Inciting Class Conflict: Ideology or Social Experiment?

by HollieT

Drawing parallels between the class conflict and social unrest of the 1980's and '90s then taking a glimpse at the near future in the UK.

You can't help but jump when you hear the huge iron gates slam shut for the very first time. It's as if the sound reverberates throughout the wing. You could be forgiven for believing that the acoustics of the prison have bounced 'that noise' from wall to wall, repeated over and over again. 'That noise' when first heard, is often mistaken for an echo. Only it isn't. It's the inexplicable sound of prison life, a sound that cannot adequately be described; the sonics of a jail's wing.

Eventually you learn to tune out to the slam and rattle of the gates, keys jangling, trainer clad inmates and leather soled officers pacing the highly polished floors of the landings- shouting to be heard above the almost frenzied, incessant noise, even whilst addressing those standing right next to them. But the adjustment is not an easy one, it takes time.

"Miss, Miss, are you Probation? Are you from the housing miss? Are you from education, can you help me with my reading and writing Miss?"

"I've told you before Johnson, if you need assistance you'll have to fill in a wing request form." Whilst I was musing over the prison officer's directions to the prisoner, which had been given despite the prisoner's apparent difficulties, the officer turned to me "After k wing, I'll show you around the chapel"

Where It All Began.

It was 2003 and my first day on secondment from a Probation Office. The venue; HMP Manchester, or Strangeways as it is more commonly known. I had registered that the officer raised his eyebrows when he mentioned the chapel, but I was unable to process, exactly, why he had.

"This is where it all started" he later informed me. This was my aha moment, he was referring to the riots which had taken place at the prison more than a dozen years earlier. It was difficult to imagine that this calm space, the chapel, in an otherwise frenetic environment, was at the centre of the infamous Strangeways riots. As I reflected on that period in recent history I was reminded that the social unrest, both within the prison walls and beyond them, defined the era. That was Margaret Thatcher's Britain. A cold, dark and unforgiving place; a blueprint for the future?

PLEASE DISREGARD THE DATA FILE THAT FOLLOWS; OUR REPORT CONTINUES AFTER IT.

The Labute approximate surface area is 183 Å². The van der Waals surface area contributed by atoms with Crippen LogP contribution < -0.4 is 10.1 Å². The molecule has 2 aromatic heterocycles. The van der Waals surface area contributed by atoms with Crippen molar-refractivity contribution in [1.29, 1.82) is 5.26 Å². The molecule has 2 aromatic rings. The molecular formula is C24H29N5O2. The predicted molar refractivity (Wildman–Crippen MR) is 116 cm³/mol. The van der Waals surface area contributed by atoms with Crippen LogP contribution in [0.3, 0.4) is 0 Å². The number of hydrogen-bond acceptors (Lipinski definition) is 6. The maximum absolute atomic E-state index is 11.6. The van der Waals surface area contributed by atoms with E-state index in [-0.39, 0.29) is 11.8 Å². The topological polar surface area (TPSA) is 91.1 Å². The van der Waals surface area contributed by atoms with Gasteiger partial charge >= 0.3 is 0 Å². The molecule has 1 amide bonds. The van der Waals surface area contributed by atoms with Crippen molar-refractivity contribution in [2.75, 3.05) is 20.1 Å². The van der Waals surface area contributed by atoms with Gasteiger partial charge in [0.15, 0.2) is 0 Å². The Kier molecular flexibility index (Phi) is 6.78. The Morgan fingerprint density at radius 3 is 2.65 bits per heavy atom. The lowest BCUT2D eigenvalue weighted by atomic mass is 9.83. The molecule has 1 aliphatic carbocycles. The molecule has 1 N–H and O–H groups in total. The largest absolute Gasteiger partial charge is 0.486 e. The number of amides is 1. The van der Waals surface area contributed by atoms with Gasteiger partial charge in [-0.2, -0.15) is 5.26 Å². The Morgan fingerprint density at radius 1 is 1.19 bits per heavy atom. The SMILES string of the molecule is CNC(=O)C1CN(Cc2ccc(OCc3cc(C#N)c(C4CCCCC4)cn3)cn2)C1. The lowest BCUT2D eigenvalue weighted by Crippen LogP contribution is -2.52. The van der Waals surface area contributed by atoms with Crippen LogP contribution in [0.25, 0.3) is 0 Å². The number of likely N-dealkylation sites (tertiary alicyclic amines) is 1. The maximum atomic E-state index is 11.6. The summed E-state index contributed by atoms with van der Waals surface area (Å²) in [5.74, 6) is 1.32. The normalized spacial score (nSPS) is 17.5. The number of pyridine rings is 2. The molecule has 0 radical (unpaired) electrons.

The 1st of April 1990 marked the beginning of a prison riot which lasted for 25 days, made all the national headlines, and, following the Woolf Report, led to some major reforms in Britian's penal institutions.

Similarly the poll tax, a tax on the poor, had led to social disturbances throughout Britain and  culminated in a riot in London, often referred to as the Battle of Trafalger square, which had gripped the nation's capital the previous day. And just as the Strangeways riot had enforced change within the prison system so to had the poll tax riots, forcing not only  a U-turn from the Government of the day, but the resignation of a seemingly untouchable Prime Minister who had just secured a third term in office.

HMP Manchester/Strangeways.
HMP Manchester/Strangeways.

Class War, Bailiffs and the Miners' Strike.

But this was 2003, society had come a long way since those dark and eventful days. No longer were people introduced to that noise because they couldn't or wouldn't pay their poll tax, or relieved of the contents of their homes by bullying tax collectors and posturing bailiffs. And unemployed, homeless young people begging on street corners for food or a hot drink were also a thing of the past. A bleak moment in our history, always to be remembered but never to be repeated.

In fact, we'd never had it so good, apparently. The days of boom and bust were over, we were told. Low interest rates ensured that house repossessions were almost none existent, which was in stark contrast to previous decades when Interest rates hit a record high and struggling homeowners were forced out of their homes and onto the streets. Those were desperate times indeed. But those were times past, it seemed.